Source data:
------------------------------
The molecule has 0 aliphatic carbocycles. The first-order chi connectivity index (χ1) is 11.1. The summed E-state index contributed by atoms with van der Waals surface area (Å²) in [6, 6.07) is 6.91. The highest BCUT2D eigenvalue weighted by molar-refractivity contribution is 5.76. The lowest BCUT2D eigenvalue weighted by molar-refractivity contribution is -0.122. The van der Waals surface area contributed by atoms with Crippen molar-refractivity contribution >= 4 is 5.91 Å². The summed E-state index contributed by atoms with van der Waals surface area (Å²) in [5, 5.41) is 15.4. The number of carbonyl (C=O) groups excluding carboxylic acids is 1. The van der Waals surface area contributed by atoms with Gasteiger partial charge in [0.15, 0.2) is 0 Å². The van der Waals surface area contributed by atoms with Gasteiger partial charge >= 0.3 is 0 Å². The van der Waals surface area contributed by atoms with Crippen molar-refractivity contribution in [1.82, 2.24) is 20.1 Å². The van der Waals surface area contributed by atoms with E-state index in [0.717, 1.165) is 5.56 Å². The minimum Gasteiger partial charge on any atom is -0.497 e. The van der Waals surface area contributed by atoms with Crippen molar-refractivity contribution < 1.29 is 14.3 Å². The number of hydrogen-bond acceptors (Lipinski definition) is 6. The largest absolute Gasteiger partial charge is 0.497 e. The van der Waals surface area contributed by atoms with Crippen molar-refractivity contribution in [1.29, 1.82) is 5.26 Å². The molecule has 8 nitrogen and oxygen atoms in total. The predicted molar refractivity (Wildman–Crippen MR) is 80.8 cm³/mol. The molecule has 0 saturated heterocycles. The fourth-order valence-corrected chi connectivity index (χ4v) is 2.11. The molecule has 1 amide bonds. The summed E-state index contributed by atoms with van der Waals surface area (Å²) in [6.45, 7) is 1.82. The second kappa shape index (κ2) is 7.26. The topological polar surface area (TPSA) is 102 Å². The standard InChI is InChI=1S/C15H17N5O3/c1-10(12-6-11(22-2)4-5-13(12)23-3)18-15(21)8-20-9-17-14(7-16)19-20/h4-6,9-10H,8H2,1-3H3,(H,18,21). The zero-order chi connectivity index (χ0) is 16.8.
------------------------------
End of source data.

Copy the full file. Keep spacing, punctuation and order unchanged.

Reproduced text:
The molecule has 0 aliphatic carbocycles. The first-order chi connectivity index (χ1) is 11.1. The summed E-state index contributed by atoms with van der Waals surface area (Å²) in [6, 6.07) is 6.91. The highest BCUT2D eigenvalue weighted by molar-refractivity contribution is 5.76. The lowest BCUT2D eigenvalue weighted by molar-refractivity contribution is -0.122. The van der Waals surface area contributed by atoms with Crippen molar-refractivity contribution >= 4 is 5.91 Å². The summed E-state index contributed by atoms with van der Waals surface area (Å²) in [5, 5.41) is 15.4. The number of carbonyl (C=O) groups excluding carboxylic acids is 1. The van der Waals surface area contributed by atoms with Gasteiger partial charge in [0.15, 0.2) is 0 Å². The van der Waals surface area contributed by atoms with Gasteiger partial charge >= 0.3 is 0 Å². The van der Waals surface area contributed by atoms with Crippen molar-refractivity contribution in [1.82, 2.24) is 20.1 Å². The van der Waals surface area contributed by atoms with E-state index in [0.717, 1.165) is 5.56 Å². The minimum Gasteiger partial charge on any atom is -0.497 e. The van der Waals surface area contributed by atoms with Crippen molar-refractivity contribution < 1.29 is 14.3 Å². The number of hydrogen-bond acceptors (Lipinski definition) is 6. The largest absolute Gasteiger partial charge is 0.497 e. The van der Waals surface area contributed by atoms with Crippen molar-refractivity contribution in [1.29, 1.82) is 5.26 Å². The molecule has 8 nitrogen and oxygen atoms in total. The predicted molar refractivity (Wildman–Crippen MR) is 80.8 cm³/mol. The molecule has 0 saturated heterocycles. The fourth-order valence-corrected chi connectivity index (χ4v) is 2.11. The molecule has 1 amide bonds. The summed E-state index contributed by atoms with van der Waals surface area (Å²) in [6.45, 7) is 1.82. The second kappa shape index (κ2) is 7.26. The topological polar surface area (TPSA) is 102 Å². The standard InChI is InChI=1S/C15H17N5O3/c1-10(12-6-11(22-2)4-5-13(12)23-3)18-15(21)8-20-9-17-14(7-16)19-20/h4-6,9-10H,8H2,1-3H3,(H,18,21). The zero-order chi connectivity index (χ0) is 16.8.